What it’s like to get raped in prison, and how we can prevent it
What is it like to be brutally raped for four hours? In a prison, no less, where there are supposed to be guards maintaining order and facilitating rehabilitation?
A young inmate at the East Mississippi Correctional Facility bravely shared his rape story with the ACLU in a handwritten letter currently making the rounds online. (His identity has been blocked out.)
In it, he says he was held hostage in a prison cell. “I was beat brutally and faced several facial and rectum injuries from this attack,” he writes. “I was raped, robbed and assaulted by several other prisoners.” You can read the full account here. (h/t Jezebel.)
The ACLU, along with the Southern Poverty Law Center and the Law Offices of Elizabeth Alexander, has filed a class-action lawsuit that alleges state prison officials have “failed to protect the health and safety of prisoners” at the Mississippi facility.
On its website, the ACLU writes: “The facility is dangerously understaffed, and prisoners routinely set fires to attract the attention of officers to respond to emergencies. Without sufficient staff to protect prisoners from violence, rapes, stabbings and gang violence are rampant.” And in a statement released Thursday, ACLU staff counsel Gabriel Eber says, “The East Mississippi Correctional Facility is a throwback to the brutal prisons of decades ago, and the Mississippi Department of Corrections must do better.”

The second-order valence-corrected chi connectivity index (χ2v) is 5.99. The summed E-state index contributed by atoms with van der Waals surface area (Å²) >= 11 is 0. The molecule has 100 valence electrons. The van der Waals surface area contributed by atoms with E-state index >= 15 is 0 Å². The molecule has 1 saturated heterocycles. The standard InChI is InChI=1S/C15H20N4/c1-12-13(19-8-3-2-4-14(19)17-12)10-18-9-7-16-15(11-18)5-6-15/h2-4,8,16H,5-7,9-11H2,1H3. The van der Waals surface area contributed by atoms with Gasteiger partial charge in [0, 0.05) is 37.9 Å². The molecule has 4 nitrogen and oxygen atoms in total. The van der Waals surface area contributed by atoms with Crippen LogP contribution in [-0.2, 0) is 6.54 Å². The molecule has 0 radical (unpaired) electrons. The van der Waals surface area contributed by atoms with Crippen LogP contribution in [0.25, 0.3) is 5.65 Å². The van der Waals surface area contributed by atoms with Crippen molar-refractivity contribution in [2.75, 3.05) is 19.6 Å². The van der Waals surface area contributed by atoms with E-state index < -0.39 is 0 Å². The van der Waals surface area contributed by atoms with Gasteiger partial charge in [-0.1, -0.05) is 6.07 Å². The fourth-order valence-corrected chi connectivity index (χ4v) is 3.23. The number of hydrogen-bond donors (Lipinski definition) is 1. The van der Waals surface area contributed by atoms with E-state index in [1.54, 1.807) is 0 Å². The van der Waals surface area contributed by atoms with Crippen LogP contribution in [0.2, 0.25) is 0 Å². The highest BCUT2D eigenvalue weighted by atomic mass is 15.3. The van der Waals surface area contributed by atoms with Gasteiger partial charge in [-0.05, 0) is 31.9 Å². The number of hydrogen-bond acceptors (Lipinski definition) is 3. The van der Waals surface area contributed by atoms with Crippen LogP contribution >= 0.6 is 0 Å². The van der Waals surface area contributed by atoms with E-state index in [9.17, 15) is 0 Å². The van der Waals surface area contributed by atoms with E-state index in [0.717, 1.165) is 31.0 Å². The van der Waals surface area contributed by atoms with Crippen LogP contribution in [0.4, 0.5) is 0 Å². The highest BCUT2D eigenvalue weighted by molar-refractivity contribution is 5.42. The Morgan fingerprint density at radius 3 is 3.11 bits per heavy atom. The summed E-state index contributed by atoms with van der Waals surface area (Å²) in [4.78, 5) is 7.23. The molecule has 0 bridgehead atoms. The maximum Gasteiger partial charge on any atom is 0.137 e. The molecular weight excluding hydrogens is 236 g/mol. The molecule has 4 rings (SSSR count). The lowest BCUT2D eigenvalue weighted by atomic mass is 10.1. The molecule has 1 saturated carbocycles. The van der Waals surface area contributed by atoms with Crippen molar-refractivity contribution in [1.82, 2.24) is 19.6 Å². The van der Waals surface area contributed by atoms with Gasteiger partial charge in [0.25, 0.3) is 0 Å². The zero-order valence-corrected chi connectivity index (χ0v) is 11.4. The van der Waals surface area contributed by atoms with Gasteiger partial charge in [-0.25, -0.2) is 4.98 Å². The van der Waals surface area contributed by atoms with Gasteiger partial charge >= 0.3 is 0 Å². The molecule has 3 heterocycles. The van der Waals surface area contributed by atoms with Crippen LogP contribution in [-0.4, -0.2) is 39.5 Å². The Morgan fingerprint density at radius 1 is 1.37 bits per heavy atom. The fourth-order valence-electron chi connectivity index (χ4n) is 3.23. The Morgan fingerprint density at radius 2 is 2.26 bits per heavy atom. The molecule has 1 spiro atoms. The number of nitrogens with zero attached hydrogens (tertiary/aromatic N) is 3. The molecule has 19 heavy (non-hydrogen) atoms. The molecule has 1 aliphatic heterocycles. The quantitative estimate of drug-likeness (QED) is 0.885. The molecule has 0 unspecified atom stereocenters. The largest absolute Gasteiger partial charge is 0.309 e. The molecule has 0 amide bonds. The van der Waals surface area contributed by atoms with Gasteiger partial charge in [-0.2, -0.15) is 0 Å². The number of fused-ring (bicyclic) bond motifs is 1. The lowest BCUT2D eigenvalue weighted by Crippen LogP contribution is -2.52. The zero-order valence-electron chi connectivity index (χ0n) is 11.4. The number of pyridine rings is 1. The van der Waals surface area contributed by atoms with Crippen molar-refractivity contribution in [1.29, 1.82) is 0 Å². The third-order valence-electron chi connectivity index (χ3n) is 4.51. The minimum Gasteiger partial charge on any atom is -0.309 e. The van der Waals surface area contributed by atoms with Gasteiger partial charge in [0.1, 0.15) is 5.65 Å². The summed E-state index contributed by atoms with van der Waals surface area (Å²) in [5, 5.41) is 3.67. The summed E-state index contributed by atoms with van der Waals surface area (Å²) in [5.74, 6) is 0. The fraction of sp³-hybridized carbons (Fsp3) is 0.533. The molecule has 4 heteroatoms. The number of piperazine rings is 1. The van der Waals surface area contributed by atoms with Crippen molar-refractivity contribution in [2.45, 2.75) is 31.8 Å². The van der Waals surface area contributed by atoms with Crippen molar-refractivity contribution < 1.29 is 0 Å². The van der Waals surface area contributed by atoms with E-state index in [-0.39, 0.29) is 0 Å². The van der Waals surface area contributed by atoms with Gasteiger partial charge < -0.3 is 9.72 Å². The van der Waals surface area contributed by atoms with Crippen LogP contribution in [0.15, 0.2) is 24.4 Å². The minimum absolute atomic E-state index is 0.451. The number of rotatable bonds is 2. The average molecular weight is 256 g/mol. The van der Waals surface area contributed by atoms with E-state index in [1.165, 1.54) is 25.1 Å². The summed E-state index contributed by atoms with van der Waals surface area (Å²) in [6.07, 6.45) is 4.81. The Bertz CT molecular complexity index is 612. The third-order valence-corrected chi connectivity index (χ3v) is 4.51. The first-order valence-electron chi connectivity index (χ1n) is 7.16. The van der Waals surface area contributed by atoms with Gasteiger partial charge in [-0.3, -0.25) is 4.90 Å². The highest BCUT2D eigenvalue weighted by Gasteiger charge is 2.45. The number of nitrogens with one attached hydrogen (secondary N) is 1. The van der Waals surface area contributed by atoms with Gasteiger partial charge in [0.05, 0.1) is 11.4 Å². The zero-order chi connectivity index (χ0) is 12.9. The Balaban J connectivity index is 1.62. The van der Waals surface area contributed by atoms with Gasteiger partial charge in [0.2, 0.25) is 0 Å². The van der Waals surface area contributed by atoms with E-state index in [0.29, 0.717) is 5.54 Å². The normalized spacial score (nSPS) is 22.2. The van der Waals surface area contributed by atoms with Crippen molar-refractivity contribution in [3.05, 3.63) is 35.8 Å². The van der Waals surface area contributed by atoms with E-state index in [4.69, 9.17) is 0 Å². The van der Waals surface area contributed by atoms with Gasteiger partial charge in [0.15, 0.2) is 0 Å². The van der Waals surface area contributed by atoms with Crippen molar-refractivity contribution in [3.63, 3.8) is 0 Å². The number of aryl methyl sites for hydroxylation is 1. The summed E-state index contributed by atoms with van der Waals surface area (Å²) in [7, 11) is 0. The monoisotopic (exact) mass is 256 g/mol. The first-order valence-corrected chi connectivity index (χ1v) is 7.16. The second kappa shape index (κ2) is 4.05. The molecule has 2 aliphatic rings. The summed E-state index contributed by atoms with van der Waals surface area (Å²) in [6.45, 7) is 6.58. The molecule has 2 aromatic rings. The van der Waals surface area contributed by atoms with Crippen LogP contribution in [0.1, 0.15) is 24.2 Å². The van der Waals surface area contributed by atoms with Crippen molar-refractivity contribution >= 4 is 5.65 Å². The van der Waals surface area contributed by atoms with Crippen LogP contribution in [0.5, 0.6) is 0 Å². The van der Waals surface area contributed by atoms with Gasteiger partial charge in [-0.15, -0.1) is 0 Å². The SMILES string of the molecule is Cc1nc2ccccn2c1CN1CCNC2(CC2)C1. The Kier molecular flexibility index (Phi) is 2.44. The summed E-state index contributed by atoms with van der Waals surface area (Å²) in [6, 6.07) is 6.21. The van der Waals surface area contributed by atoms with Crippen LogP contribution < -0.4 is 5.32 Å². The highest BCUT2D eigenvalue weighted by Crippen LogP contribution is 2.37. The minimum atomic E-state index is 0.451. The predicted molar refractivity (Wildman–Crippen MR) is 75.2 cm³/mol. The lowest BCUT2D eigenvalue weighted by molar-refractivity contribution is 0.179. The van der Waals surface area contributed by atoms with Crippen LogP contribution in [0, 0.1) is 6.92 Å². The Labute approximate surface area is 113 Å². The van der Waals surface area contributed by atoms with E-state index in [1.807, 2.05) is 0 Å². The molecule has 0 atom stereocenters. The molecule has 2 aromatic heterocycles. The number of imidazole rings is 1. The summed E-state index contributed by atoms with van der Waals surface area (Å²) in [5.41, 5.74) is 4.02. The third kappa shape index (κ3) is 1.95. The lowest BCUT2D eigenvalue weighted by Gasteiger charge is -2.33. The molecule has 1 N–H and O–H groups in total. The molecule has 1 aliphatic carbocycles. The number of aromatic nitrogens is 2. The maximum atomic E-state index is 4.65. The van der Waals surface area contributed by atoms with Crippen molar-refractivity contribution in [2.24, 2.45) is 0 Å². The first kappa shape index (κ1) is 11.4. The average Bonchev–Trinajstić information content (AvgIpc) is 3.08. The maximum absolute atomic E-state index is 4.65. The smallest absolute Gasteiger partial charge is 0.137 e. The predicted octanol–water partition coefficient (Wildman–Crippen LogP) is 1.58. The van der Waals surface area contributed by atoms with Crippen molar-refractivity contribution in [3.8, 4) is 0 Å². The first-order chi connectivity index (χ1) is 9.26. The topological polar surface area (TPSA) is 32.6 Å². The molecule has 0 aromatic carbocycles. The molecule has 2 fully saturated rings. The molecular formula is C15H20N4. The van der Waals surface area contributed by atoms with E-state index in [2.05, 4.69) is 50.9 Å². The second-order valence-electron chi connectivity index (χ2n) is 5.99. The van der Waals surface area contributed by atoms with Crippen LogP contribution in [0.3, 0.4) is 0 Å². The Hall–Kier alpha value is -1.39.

Fortunately for prisoners there and elsewhere, the Prison Rape Elimination Act is expected to take effect at the state level beginning in August.
Unfortunately, inmates at jails won’t necessarily benefit from that law. “The Justice Department can hold accountable only federal or state prisons, or local facilities that receive federal funds,” The Times’ editorial board recently wrote. “That leaves it up to the vast majority of local jails, juvenile detention camps and privately operated immigration detention centers to decide whether or not to comply.”
This issue is of particular concern in L.A. County, where the Twin Towers has one of the worst rates of sexual assault among inmates within men’s jails in the country.
There is a solution for protecting jail inmates, of course. Read on for the editorial board’s recommendation, which it says “would put California at the forefront of states accepting their moral and legal obligation to protect inmates.”
Follow Alexandra Le Tellier on Twitter @alexletellier
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